A CaVbeta SH3/guanylate kinase domain interaction regulates multiple properties of voltage-gated Ca2+ channels.

Takahashi SX, Miriyala J, Tay LH, Yue DT, Colecraft HM - J. Gen. Physiol. (2005)

The split site, and not the loss of 81 residues, is responsible for functional deficiencies of channels reconstituted with GKC[trunc]. (A–F) Exemplar currents and population plots for channels reconstituted with NSH3-V2+GKC and NSH3-V2+GKC[trunc], respectively. Format identical to Fig. 2 legend. Smooth fits in D have the following parameters: for NSH3-V2+GKC (Flow = 0.70, V1/2,low = −2.6 mV, V1/2,high = 56.0 mV, klow = 10.6 mV, khigh = 14.5 mV), for NSH3-V2+GKC[trunc] (Flow = 0.75, V1/2,low = 16.1 mV, V1/2,high = 70.2 mV, klow = 17.0 mV, khigh = 9.6 mV). For regression lines in F, slope = 19.6 pA/fC, R2 = 0.98 for NSH3-V2+GKC; slope = 5.96 pA/fC, R2 = 0.89 for NSH3-V2+GKC[trunc] channels.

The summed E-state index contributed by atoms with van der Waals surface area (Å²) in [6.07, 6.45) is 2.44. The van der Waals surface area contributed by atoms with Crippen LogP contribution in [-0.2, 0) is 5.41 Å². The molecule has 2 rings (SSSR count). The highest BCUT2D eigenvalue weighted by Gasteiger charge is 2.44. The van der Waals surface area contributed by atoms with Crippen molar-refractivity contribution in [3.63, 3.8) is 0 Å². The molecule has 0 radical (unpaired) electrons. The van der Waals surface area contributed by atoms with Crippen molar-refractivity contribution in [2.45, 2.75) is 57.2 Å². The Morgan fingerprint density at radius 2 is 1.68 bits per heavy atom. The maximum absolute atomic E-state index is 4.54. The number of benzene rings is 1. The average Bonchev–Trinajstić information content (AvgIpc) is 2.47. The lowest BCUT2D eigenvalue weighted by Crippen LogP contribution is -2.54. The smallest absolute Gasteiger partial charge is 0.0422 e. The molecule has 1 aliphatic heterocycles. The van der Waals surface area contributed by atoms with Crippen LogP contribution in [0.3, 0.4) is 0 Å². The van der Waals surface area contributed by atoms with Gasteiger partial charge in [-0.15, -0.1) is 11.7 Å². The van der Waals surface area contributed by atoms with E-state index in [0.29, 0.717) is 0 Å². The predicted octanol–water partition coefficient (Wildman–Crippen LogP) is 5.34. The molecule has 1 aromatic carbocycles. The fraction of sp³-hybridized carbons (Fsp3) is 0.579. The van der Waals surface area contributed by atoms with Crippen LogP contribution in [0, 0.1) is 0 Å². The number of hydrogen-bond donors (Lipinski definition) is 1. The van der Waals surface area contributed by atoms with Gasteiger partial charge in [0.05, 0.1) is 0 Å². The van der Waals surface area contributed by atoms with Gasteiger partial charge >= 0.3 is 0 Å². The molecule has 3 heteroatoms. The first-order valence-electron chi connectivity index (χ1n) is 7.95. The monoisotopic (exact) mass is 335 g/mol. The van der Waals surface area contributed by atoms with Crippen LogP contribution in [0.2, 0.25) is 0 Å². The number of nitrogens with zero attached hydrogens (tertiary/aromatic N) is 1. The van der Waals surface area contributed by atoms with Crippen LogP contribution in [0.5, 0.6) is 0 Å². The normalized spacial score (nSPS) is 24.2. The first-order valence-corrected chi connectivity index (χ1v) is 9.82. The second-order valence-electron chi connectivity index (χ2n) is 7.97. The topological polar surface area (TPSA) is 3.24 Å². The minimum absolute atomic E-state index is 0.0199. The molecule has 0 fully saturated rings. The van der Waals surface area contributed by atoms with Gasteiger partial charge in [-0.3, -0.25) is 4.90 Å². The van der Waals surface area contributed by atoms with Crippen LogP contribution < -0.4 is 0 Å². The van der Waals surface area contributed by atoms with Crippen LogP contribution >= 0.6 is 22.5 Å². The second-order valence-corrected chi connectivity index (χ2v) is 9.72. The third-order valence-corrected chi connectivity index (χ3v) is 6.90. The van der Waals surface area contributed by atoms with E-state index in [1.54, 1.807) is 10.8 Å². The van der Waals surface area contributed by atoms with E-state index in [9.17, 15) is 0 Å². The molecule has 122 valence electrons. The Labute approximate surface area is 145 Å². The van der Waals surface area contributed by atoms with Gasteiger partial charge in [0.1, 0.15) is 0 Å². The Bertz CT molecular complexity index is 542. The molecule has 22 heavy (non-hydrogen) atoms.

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fig3: The split site, and not the loss of 81 residues, is responsible for functional deficiencies of channels reconstituted with GKC[trunc]. (A–F) Exemplar currents and population plots for channels reconstituted with NSH3-V2+GKC and NSH3-V2+GKC[trunc], respectively. Format identical to Fig. 2 legend. Smooth fits in D have the following parameters: for NSH3-V2+GKC (Flow = 0.70, V1/2,low = −2.6 mV, V1/2,high = 56.0 mV, klow = 10.6 mV, khigh = 14.5 mV), for NSH3-V2+GKC[trunc] (Flow = 0.75, V1/2,low = 16.1 mV, V1/2,high = 70.2 mV, klow = 17.0 mV, khigh = 9.6 mV). For regression lines in F, slope = 19.6 pA/fC, R2 = 0.98 for NSH3-V2+GKC; slope = 5.96 pA/fC, R2 = 0.89 for NSH3-V2+GKC[trunc] channels.